has, with great liberality, disposed of the 3000 [VE principal prize in painting was allot. crowns allowed him by his Holiness, in chari.
ted to Mr. Elmon, for his copy from ties, for the benefit of decayed artists, &c. Rembrandt; the second to Mr. CARRUTHERS, for his copy from l'itian.
UNITED STATES OF AMERICA. The prize in the Life Academy, for a draw Our distinguished countryman, Col. John ing, was obtained by Mr. LESLIE,—that in Trumbull, is preparing his grand paintings the Antique Academy, by Mr. SHEPPERTON.- for the decoration of the capitol, towards In Sculpture, by Mr. BEHNES,-lo Architec- the purchase of which Congress have liberalture, by Mr. Donaldson.
ly appropriated 32,000 dols. When these The Phigalian Marbles, (so called from be- pieces shall be completed and displayed in ing discovered in the vicinity of Phigalia, in the halls of our legislative assemblies, we the Poloponnesus,) now exhibiting in the are contident, they will exbibit, alike, an BRITISH Moseum, were purchased for that evidence of native genius and national mu. Institution for 15,0001 and the price increas nificence. ed by the unfavourable state of exchange to The American Academy of the Fine Arts 19,000:-a cost much above their value. (New-York) have purchased a collection of They are decidedly inferior to the Elgin col- original paintings of Col. Trumbull, for lection.
Second Exhibilion of the American Academy ITALY.
of the Fine Arts. The celebrated sculptor Canova has been We sball endeavour, as far as our humble VOL 1.--No. ii.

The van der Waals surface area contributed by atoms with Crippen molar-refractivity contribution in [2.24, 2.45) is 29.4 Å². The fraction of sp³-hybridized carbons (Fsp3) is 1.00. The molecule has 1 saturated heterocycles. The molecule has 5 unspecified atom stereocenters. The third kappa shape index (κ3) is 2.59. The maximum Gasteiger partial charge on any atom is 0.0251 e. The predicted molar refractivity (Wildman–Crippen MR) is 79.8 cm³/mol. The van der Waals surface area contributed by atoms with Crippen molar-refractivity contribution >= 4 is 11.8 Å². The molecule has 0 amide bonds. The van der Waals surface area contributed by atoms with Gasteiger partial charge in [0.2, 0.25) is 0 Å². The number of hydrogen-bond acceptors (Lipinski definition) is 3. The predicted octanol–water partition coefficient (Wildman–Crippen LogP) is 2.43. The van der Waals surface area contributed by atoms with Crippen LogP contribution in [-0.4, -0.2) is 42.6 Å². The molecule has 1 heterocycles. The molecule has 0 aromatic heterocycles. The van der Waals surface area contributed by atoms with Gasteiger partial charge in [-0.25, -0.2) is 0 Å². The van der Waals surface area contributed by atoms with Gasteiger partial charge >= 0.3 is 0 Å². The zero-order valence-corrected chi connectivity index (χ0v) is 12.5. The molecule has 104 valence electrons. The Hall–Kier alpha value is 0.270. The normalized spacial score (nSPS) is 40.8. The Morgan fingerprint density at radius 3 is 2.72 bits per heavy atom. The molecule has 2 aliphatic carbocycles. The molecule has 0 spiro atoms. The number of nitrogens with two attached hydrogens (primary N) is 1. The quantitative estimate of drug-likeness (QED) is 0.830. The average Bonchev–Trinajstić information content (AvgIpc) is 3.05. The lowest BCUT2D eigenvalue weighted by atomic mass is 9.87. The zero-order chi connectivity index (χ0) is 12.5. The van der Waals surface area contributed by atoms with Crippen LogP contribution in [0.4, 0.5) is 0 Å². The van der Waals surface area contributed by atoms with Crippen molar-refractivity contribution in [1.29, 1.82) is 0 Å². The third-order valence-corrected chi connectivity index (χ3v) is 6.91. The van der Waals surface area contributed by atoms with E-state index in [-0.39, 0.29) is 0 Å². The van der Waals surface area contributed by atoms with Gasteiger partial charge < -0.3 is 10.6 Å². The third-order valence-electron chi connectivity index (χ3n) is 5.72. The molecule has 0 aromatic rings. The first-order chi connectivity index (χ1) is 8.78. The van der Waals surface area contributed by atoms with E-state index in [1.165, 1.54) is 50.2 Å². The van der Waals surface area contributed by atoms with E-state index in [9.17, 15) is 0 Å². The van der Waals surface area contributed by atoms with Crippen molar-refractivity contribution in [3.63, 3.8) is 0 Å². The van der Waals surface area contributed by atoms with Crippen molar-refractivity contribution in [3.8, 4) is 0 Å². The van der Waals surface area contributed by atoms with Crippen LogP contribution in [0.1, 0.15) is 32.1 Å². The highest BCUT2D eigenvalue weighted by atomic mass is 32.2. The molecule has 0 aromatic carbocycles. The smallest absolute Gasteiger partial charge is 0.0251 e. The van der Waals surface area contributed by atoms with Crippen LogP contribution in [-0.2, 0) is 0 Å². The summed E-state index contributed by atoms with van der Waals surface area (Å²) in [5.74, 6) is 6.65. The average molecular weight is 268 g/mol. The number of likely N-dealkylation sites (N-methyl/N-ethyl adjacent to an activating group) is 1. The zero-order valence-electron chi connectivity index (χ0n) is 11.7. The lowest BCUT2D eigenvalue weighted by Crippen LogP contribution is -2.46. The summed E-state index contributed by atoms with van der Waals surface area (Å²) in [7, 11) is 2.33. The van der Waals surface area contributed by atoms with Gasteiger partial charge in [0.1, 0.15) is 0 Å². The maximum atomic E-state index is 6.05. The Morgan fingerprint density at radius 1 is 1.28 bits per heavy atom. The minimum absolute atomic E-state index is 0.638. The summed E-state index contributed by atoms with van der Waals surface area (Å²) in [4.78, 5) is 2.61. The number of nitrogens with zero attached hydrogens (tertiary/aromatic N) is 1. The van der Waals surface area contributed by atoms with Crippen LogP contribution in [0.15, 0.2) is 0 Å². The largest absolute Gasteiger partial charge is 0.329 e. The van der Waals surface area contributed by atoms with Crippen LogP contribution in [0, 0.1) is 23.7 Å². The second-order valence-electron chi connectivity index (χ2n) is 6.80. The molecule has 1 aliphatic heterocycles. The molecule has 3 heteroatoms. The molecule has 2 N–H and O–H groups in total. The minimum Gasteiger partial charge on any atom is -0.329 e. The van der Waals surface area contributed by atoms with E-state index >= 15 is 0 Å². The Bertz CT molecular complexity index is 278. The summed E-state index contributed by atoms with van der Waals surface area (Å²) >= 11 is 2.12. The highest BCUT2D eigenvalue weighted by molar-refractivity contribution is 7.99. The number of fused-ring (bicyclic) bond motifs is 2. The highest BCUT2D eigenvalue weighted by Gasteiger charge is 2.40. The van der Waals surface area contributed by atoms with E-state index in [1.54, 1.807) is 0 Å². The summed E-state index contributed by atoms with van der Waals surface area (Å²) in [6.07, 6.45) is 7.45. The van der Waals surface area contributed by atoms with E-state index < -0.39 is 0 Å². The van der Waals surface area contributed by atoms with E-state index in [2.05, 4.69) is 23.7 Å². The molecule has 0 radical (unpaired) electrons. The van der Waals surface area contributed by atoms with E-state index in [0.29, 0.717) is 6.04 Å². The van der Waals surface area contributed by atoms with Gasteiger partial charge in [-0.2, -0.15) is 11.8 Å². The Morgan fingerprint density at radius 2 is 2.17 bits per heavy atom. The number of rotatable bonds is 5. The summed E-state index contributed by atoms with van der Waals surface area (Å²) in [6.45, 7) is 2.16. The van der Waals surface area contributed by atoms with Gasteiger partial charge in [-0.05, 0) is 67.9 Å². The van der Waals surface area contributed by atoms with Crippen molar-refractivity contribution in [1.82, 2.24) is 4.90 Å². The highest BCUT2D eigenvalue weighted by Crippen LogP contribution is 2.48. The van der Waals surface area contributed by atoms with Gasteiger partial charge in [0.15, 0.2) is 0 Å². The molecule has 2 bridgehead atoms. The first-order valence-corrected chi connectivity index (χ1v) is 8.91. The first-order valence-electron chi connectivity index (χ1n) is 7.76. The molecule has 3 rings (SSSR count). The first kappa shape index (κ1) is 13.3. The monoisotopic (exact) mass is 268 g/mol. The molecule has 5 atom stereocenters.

means will enable us, to give a view of the ty, applied to the infant Don Phillip, who by second Exhibition of the American Acade. an arbitrary decree, removed it to the Ca. my of the Fine Arts, with an opinion on the thedral. In 1756, in consequence of a commerits of the pictures, taking the order of plaint made to the Infant, by an artist who the Catalogue.
had been refused the privilege of copying Fully impressed with the belief that the this great work, the prince sent his guard to purer pleasures of which our nature is sus- remove it to his own palace, and next year, ceptible, are all heightened and refined by baving founded an academy, be deposited a knowledge of the Fine Arts, and that the it with the academicians. Parma possessed cultivation of a taste for them, is a barrier a. this treasure until the French conquests regainst the ignoble and degrading propensi. moved it to Paris. We presume that the ties which beset us, we recommend to the conquest of France has removed it to Italy. public generally, and to the public authori- Mr West made more than one copy of this ties of our country, that they use every means picture, which is, in the original, of sufficient in their power to encourage that attention dimensions to give the figures as large as to the art of Design which begins to show life; he has in his house at Newman-street, itself in our country, and to support the ef- London, a more perfect copy than the one forts of those individuals who have made under consideration. the laudable attempt to raise the minds of No. 4. Portraits of a Lady and Child. their fellow-citizens, by a study of the beau. WATSON. ties of nature.
A picture of merit. The child is peculiarNo. 1. Portrait of a Gentleman.—Ronney. ly beautiful.